So, that left three of us. We all rode the tram up the mountain (the orange lines on the map), said our farewells to Dianne and proceeded to climb this big tower to our first line. The climb pert near killed us.
Then it was time to go! The couple from Amsterdam did a fine job of cheering me on, a much-needed service. Elvis and Bernie were VERY professional. There was no funny business with these guys. They were all safety first. That’s what sold the deal. That and the fact that I could almost see my destination at the end of the first line. Quite helpful. Then it was WOOSH and I’m hanging over some ravine at a fairly high rate of speed. The boys told me that the worst thing would be to not go fast enough and get stuck out there somewhere. In which case you have to turn yourself, while suspended, and pull yourself hand over hand to the end point. In other words, they are not coming out to get you. (Although, I suppose they would if there were no alternative. They can’t just leave you hanging. Probably)
Well, it was immediately clear that lack of speed was not going to be a problem. What was a problem was that my head was up too high and the GoPro was scraping on the zip line. I had a hard time keeping far enough down to prevent that. So, not only did I grind off a fair amount of the case, but the video has a lot of buzz on the sound track from the cable hitting. That is why you are getting a video of the second line (Line 3 on the map) instead. They were able to adjust my harness and lower me down a bit. That mostly solved the problem. Here is the second line:
The way the brakes work is, they have a long cord hooked to a tubular pad. They run that pad out a hundred feed or so and when you hit it they pull on the cord. It is the cord that absorbs the impact, and the guide pulling it that slows you down. It is all fairly abrupt, however, and it gives you a pretty good jolt. It is actually as much fun as the ride itself.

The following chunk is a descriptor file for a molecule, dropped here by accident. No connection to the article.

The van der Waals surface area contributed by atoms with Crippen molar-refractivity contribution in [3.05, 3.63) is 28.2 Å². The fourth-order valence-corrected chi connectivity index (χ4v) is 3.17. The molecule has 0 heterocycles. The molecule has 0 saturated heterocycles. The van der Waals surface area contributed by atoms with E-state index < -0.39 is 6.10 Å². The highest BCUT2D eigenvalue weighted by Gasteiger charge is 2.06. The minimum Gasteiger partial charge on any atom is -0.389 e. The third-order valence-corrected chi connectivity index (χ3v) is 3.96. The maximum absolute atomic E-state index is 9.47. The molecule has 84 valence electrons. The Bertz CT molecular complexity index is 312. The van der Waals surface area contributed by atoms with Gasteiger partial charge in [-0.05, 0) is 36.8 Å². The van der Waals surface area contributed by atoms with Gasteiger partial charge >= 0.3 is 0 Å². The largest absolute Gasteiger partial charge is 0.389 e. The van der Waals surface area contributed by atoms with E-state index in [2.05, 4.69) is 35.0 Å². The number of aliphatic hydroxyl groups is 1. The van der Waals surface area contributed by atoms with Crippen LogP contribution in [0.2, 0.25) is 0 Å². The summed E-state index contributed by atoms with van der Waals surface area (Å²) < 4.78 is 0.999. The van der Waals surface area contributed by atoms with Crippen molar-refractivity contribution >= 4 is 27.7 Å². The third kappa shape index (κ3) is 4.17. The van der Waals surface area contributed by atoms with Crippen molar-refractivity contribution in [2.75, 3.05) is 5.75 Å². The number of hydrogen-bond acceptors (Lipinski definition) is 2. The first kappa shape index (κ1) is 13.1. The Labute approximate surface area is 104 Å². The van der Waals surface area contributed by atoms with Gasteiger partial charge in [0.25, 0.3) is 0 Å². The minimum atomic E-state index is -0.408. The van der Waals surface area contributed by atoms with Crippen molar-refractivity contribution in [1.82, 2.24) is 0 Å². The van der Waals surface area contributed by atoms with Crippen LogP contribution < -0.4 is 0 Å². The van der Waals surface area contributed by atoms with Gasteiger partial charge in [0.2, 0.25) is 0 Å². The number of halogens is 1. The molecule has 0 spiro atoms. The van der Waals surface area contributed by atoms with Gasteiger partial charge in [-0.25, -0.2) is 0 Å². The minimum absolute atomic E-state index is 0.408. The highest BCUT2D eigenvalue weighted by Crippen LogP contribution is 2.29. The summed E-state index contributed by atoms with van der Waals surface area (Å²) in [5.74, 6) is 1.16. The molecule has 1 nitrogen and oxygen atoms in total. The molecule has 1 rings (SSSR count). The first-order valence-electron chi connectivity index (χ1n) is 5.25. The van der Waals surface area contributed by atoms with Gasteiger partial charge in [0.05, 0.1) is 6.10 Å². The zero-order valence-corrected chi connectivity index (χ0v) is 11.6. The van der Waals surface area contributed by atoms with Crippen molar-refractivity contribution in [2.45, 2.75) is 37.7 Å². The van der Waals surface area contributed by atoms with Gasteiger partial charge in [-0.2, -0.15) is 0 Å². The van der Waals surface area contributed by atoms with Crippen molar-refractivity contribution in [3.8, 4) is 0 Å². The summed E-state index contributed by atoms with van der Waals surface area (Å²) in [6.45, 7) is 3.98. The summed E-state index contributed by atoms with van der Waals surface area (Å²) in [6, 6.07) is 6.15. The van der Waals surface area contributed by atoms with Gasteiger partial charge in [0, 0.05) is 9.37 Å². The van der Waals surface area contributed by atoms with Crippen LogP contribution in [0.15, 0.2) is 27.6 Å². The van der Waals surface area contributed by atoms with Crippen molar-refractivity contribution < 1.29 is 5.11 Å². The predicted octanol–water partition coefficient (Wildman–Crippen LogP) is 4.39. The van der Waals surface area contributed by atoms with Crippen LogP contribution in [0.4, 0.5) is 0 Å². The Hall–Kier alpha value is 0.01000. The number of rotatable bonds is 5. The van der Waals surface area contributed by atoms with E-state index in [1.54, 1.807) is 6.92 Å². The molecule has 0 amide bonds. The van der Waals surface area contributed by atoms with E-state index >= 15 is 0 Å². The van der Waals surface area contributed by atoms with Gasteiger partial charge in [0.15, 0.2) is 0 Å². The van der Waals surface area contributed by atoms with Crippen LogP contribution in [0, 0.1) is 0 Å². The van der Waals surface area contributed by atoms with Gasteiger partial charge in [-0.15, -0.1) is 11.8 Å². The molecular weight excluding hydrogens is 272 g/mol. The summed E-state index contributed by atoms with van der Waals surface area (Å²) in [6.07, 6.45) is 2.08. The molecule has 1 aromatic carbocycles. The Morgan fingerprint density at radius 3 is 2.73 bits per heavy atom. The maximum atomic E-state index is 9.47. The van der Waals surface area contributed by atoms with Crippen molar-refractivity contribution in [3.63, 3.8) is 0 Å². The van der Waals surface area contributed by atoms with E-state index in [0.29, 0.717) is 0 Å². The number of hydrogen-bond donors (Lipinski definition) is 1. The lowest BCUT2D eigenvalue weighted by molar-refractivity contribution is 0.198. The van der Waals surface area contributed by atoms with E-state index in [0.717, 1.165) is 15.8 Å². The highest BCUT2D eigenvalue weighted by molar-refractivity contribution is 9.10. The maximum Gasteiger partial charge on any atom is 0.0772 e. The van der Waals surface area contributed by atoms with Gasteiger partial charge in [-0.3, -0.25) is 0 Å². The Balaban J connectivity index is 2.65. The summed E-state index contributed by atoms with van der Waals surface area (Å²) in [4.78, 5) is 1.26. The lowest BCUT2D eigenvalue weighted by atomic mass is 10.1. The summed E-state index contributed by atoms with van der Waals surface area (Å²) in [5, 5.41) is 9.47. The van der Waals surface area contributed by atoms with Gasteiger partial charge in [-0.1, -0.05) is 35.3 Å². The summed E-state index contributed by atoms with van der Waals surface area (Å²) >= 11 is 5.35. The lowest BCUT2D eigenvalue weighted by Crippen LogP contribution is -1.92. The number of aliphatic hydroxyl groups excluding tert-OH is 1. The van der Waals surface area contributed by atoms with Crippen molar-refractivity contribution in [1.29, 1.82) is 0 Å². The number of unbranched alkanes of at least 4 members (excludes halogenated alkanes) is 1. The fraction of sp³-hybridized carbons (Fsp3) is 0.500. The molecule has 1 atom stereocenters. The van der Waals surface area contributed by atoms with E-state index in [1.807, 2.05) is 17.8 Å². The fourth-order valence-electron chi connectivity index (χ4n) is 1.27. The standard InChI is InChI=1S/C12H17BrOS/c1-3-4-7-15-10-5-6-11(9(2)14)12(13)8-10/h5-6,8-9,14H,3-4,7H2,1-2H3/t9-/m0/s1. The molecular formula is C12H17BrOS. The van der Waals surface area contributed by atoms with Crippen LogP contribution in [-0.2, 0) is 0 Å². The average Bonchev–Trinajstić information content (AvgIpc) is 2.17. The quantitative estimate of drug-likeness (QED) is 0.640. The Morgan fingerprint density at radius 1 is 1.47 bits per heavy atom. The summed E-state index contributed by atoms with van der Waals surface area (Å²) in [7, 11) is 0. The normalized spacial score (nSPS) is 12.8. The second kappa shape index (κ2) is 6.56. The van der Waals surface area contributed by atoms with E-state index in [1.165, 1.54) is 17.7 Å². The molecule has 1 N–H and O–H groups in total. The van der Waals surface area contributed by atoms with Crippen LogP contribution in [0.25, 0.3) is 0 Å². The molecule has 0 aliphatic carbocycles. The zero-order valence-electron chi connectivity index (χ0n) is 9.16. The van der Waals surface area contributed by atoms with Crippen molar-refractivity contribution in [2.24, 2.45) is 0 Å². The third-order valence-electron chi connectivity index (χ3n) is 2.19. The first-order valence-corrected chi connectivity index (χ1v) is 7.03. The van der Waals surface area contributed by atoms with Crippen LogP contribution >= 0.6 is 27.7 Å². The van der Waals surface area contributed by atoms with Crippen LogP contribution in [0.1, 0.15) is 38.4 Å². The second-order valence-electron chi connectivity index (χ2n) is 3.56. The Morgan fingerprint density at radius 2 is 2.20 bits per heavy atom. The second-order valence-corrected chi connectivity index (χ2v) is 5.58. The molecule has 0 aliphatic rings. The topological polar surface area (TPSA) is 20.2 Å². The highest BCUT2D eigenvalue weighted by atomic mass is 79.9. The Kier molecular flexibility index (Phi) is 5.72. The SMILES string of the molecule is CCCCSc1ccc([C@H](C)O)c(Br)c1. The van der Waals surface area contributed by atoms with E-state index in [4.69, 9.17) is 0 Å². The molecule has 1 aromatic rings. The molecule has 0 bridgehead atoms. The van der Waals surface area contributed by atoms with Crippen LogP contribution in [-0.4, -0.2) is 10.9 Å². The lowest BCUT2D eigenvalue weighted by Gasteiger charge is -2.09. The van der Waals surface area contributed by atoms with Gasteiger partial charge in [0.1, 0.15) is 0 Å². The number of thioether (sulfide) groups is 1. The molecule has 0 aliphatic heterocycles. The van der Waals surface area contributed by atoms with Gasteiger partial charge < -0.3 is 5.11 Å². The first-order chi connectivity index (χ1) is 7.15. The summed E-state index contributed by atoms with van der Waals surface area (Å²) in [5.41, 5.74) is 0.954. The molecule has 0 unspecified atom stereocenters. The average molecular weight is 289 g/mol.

Well, in time, we became pretty comfortable with all this and it was really a LOT of fun. In no time at all we had knocked out all the remaining lines except the second to last, the one the You Tube people call, “Big Papa”. The guides did not. To them it was Cable 7. Cable 7 is 2,460 feet long, 196 feet at its highest point, with a maximum speed of 46 mph. This is what it was like:
At the end of this line we had the choice of jumping off the platform we were on using something like a bungee cord, although you don’t bounce back up. You free fall for a while, then it sort of catches you. ( I have video of the Amsterdam couple doing it. If you want to see it, send me a message). This is not what I signed up for, however, and I wanted to do the last zip line. So, Bernie rode over first to catch me, and off I went for the last ride, which was event less.At the end, Bernie was gracious enough to pose with what was probably his ten thousandth tourist.
Well, we had done all this and it wasn’t even time for lunch yet! We had to get back to the lodge so we wouldn’t miss our ride to the afternoon coffee plantation tour!